Nov. 1, 2012 – Wednesday was a busy day for the Consumer Financial Protection Bureau, with the agency unveiling the first edition of a new report that outlines citations examiners found during the supervisory process, an appeals policy for supervised institutions, and an updated version of its examiner field guide.
The first edition of the CFPB’s Supervisory Highlights report reflects supervisory activities conducted between July 21, 2011 and Sept. 30, 2012. Among the key violations noted in the report:
- failure on the part of a financial institution to have the proper procedures in place to ensure that credit line increase requests for a credit card are sent to the co-applicant for approval;
- insufficient training to comply with fair credit reporting requirements, which sometimes led to inaccurate reporting to the credit bureaus; and
- failure to provide mortgage borrowers with “clear and timely disclosures about the nature and costs of the real estate settlement process,” –– on this point, the agency cited inaccurate Good Faith Estimates or HUD-1 forms as examples.
The report also chronicles the CFPB’s efforts to assess institutions’ efforts to develop and maintain effective compliance management systems and its public enforcement actions. The latter, combined with actions from other agencies, have led to roughly $435 million in refunds to 5.7 million consumers, the CFPB estimates.
The CFPB is also inviting public comment on a newly unveiled policy that would allow supervised entities to appeal certain supervisory findings in examination reports and supervisory letters. The CFPB is permitting regulated financial service providers, including depository institutions, to request a review of a less than satisfactory compliance rating (a 3, 4, or 5) or any underlying adverse finding cited in the relevant examination report or supervisory letter. All appeals will be reviewed by a committee that includes CFPB management in Washington as well as representatives of regional offices that were not involved in the matter under review.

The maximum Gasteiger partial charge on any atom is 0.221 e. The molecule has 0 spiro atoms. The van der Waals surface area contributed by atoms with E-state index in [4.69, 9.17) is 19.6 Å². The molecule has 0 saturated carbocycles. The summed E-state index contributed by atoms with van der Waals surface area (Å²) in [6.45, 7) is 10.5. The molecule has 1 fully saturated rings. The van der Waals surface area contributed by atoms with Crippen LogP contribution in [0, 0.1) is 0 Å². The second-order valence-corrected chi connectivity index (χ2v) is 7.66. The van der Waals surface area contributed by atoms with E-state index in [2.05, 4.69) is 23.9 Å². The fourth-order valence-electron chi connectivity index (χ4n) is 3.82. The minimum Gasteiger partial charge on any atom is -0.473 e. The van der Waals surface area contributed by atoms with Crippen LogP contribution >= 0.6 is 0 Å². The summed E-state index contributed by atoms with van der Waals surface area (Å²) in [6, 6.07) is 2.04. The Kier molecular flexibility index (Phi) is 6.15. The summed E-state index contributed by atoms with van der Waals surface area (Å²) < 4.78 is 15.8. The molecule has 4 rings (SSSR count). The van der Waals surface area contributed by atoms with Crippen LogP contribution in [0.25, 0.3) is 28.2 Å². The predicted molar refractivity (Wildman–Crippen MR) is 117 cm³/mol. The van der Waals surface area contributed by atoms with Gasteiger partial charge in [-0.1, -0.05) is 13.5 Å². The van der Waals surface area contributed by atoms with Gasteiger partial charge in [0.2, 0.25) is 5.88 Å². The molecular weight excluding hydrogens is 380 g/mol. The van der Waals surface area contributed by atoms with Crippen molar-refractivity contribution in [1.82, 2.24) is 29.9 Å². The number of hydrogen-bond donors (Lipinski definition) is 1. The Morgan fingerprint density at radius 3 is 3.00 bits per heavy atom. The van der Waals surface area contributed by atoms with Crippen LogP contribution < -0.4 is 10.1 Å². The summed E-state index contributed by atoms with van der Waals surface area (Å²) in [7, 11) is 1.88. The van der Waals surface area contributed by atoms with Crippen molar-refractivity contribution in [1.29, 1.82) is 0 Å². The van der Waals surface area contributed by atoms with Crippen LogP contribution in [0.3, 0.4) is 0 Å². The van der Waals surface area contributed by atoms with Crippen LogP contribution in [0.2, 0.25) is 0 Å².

According to the CFPB, the policy promotes the agency’s goals of “having constructive supervisory relationships with supervised entities and having a fair and factually based supervision program.” The agency is inviting the public to send any comments about the policy to: CFPB_Supervision@CFPB.gov.
The updated CFPB Supervision and Examination Manual, also released Wednesday, reflects a number of technical changes, including the renumbering of the CFPB’s consumer financial protection regulations. Among other changes, it also incorporates updated interagency examination procedures for the Truth in Lending Act and for the Fair Credit Reporting Act, both of which were revised to reflect statutory and regulatory changes. The revised manual is available online.